The Big C Review: Fishing for Happiness
On last week's episode of The Big C, as Paul Jamison was finding his voice as a motivational speaker in San Juan, he told attendees to enjoy the heck out of life because "we only have so many breaths" on this planet.
So, along those inspiring lines, I must now announce: I think I must "Fly Away" from this Showtime series following a lackluster conclusion to a disappointing season.
As I wrote throughout Season 3, The Big C veered far away from a show about a woman dealing with her cancer diagnosis. It went in a number of unexpected, far out there directions, from a phony pregnancy scheme to a sudden bus accident.
And while the finale remained far more grounded than past episodes, it didn't give me any gripping reason to tune in for Season 4 (if there is one; Showtime is yet to renew the series). It did, however, make me dislike Cathy even more than before.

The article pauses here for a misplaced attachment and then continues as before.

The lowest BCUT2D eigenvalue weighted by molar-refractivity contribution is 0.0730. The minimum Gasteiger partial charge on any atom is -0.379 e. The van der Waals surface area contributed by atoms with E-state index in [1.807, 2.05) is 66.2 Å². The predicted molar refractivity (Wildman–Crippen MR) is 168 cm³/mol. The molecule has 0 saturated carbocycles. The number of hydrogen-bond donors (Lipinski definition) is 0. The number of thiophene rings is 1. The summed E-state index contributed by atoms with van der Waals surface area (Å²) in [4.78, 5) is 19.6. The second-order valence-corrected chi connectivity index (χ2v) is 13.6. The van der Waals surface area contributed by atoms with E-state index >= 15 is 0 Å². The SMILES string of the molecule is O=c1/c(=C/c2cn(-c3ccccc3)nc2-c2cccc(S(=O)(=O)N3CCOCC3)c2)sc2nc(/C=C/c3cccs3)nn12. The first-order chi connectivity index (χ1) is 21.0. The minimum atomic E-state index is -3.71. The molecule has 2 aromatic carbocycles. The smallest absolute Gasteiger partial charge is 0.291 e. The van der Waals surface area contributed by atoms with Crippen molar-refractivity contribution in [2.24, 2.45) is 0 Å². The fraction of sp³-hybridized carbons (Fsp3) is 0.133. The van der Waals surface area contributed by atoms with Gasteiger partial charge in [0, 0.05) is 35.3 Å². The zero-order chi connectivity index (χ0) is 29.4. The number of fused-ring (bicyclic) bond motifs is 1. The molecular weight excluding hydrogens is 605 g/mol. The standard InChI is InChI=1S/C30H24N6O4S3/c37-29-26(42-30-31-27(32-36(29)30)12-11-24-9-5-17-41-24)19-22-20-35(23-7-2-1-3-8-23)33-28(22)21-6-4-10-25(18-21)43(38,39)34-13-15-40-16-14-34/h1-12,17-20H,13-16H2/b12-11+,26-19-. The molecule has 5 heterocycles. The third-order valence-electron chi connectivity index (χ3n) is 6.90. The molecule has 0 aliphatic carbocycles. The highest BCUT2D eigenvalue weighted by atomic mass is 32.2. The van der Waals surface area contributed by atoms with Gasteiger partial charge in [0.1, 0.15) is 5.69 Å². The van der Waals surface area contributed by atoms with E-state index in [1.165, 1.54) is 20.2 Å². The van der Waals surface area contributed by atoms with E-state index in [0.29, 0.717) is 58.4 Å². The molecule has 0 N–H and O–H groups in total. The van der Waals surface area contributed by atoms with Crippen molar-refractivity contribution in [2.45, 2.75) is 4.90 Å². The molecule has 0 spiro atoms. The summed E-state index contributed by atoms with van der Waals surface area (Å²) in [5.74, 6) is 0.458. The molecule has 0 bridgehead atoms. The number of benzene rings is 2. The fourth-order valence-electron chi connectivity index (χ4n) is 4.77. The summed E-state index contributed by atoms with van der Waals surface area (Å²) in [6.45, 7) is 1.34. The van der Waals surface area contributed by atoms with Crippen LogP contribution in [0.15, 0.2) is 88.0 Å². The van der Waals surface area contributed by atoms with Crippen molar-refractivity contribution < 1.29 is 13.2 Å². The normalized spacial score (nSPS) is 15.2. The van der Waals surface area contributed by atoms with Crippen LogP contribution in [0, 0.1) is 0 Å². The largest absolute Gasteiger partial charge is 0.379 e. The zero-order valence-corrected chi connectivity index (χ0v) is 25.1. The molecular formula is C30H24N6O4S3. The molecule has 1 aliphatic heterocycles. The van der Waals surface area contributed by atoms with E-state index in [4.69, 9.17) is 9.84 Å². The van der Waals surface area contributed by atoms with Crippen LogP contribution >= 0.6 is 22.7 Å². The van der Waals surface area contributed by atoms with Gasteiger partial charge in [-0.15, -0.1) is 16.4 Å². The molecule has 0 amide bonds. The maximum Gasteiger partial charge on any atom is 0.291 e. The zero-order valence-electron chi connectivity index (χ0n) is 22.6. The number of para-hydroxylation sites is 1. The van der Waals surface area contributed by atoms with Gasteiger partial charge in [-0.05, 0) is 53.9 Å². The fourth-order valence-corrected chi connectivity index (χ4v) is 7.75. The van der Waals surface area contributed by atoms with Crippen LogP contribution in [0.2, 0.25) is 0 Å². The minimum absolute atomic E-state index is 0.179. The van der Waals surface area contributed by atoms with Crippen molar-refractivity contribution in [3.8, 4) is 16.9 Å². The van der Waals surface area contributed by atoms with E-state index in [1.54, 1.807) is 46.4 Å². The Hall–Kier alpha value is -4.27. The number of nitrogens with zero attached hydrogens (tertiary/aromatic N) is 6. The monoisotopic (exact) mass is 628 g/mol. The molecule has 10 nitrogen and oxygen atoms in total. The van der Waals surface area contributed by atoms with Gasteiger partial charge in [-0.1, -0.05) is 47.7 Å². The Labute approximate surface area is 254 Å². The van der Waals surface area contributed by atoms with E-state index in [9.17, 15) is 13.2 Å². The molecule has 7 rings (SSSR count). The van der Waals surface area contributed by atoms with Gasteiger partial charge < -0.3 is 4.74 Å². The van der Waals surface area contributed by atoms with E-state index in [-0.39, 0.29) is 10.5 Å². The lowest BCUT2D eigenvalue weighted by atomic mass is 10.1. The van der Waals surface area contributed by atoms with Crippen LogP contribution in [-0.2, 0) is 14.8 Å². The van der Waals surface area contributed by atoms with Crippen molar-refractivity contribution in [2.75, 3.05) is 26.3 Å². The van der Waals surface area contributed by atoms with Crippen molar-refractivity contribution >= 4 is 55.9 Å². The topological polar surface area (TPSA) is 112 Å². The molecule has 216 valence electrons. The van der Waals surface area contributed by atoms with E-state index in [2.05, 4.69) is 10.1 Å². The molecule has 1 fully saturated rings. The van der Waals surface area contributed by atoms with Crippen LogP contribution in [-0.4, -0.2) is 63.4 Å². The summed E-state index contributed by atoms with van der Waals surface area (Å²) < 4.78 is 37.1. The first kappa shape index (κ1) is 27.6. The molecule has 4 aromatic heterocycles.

This is one selfish woman.
It was somewhat interesting to listen to Cathy discuss how awkward life as a cancer patient can be - does she give in to the tears? Fight them off for the sake of her family? Celebrate life? Mourn impending death? - and I wish the season had focused more on her internal struggle than the aforementioned random events.
But I see nothing noble or interesting about a woman who simply abandons her son and swims off with a stranger. She walked a few feet, saw how unappealing supposedly real life can be, realized she doesn't fit in anywhere at this point, and decided to get away from it all? I could maybe have bought this if there was more build up.
Moreover, the entire construction of the finale was contrived. I don't consider it brilliant or creative writing to simply have Cathy stuck with a man who only speaks Spanish, giving her the opportunity to just run down her life in an expository manner for the audience. This is telling, over showing, at its worst. It's boring and it's lazy.
So I likely won't be covering The Big C again next year, if there is a Big C to cover. I remain an enormous fan of Laura Linney and the cast in general, but this is a show that lost any semblance of direction for me on Season 3.
What did everyone else think?